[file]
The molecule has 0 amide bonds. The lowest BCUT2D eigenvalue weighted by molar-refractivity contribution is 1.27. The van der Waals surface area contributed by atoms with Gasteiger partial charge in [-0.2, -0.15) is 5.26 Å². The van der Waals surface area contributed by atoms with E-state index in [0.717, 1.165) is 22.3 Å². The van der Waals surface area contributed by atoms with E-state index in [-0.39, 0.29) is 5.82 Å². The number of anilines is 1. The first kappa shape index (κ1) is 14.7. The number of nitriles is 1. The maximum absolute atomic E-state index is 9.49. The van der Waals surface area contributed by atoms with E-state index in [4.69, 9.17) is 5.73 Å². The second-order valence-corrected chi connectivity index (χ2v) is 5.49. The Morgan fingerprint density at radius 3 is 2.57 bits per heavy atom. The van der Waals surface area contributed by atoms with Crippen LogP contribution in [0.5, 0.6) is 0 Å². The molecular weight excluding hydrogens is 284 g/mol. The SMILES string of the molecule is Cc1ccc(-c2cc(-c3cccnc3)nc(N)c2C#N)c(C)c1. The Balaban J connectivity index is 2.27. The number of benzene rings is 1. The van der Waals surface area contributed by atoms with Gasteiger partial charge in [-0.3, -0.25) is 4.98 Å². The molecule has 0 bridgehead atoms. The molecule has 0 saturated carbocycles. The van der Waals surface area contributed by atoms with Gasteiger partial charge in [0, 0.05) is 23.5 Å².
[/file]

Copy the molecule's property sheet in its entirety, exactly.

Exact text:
The molecule has 0 amide bonds. The lowest BCUT2D eigenvalue weighted by molar-refractivity contribution is 1.27. The van der Waals surface area contributed by atoms with Gasteiger partial charge in [-0.2, -0.15) is 5.26 Å². The van der Waals surface area contributed by atoms with E-state index in [0.717, 1.165) is 22.3 Å². The van der Waals surface area contributed by atoms with E-state index in [-0.39, 0.29) is 5.82 Å². The number of anilines is 1. The first kappa shape index (κ1) is 14.7. The number of nitriles is 1. The maximum absolute atomic E-state index is 9.49. The van der Waals surface area contributed by atoms with E-state index in [4.69, 9.17) is 5.73 Å². The second-order valence-corrected chi connectivity index (χ2v) is 5.49. The Morgan fingerprint density at radius 3 is 2.57 bits per heavy atom. The van der Waals surface area contributed by atoms with Crippen LogP contribution in [0.5, 0.6) is 0 Å². The molecular weight excluding hydrogens is 284 g/mol. The SMILES string of the molecule is Cc1ccc(-c2cc(-c3cccnc3)nc(N)c2C#N)c(C)c1. The Balaban J connectivity index is 2.27. The number of benzene rings is 1. The van der Waals surface area contributed by atoms with Gasteiger partial charge in [-0.3, -0.25) is 4.98 Å². The molecule has 0 bridgehead atoms. The molecule has 0 saturated carbocycles. The van der Waals surface area contributed by atoms with Gasteiger partial charge in [0, 0.05) is 23.5 Å².